How to Apply for Dual Citizenship in USA/England

By David Weedmark - Updated June 19, 2017
Flags of the USA and the UK

While both the United States and the United Kingdom acknowledge dual citizenship, the United States, as a matter of policy, does not endorse it. However, the U.S. does allow it on a case-by-case basis. The application process – and the likelihood of acceptance – depends on the circumstances. The U.K. does not accept applications for dual citizenship for children. The U.S. generally does not revoke citizenship from holders of another citizenship unless they ask for it to be revoked, or are found to have sworn allegiance to the another country or served in its military.

U.S. Citizens Applying to the U.K.

Determine whether or not you are eligible to apply for U.K. citizenship. You must have lived as a U.K. resident for the past five years, or have lived in the U.K. while married to a U.K. citizen for the past three years. If you are eligible by either circumstance, skip to Step 4.

Determine whether you are eligible to apply because your mother was a British citizen and you were born before 1983. If this is the case, continue to Step 4.

Determine if you are eligible because you were born in the U.K. on or after 1983, and lived in the U.K. until you were 10 years old.

Determine that, in addition to one of the above, you are also of good character and are of sound mind.

Contact the U.K. Border Agency, or download the appropriate form in the References section below to begin the application process.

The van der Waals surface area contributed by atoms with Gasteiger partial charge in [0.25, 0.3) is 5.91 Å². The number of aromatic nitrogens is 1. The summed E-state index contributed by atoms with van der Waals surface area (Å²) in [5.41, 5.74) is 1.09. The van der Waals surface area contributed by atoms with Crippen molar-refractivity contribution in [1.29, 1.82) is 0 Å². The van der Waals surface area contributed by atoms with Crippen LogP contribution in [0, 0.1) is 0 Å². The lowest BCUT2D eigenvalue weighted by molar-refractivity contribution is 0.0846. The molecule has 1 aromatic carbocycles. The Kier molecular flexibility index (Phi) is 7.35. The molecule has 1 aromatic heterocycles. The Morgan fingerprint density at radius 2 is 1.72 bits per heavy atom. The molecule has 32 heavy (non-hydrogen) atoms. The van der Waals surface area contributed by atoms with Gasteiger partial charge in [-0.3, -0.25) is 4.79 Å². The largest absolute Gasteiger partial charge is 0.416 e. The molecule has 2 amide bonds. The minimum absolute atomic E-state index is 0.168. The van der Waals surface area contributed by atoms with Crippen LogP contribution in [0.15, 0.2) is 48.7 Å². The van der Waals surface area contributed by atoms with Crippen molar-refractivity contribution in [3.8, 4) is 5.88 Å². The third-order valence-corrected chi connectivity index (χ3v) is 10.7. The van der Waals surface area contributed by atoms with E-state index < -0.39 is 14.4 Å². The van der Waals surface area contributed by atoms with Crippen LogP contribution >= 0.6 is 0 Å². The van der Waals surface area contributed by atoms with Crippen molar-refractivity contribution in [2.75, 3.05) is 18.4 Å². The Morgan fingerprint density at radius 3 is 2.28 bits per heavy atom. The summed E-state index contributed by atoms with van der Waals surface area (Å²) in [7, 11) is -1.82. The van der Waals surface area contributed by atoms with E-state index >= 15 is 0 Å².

U.K. Citizens Applying to the U.S.

Determine that you have been a permanent resident of the United States for at least five years. Also determine that you have been in the United States for at least three months before applying for U.S. citizenship, and that you will reside in the United States until your citizenship is granted. If so, skip to Step 4.

Determine that you will be eligible to apply because you are, or have in the past, been a member of the U.S. military. If this is the case, skip to Step 4.

Determine that you are eligible to apply because at least one of your parents is a U.S. citizen.

Determine that in addition to one of the above, you are also able to read, speak and write English. Make sure that you have a good understanding of U.S. history and the U.S. government and that you will be able to pass a test on these subjects.

Make sure that you also are of good moral character.

Contact the United States Citizenship and Immigration Services, or download the appropriate form from the References section below to begin the application process.

Tip

If you are uncertain whether or not your situation will be accepted for dual citizenship, contact an immigration lawyer in the country where you are applying.

About the Author

A published author and professional speaker, David Weedmark has worked as a consultant for many small businesses and non-governmental organizations, including several law firms and bar associations. David has also has written hundreds of articles on legal matters and small business trends for newspapers, magazines and online publications including About.com and American Express.

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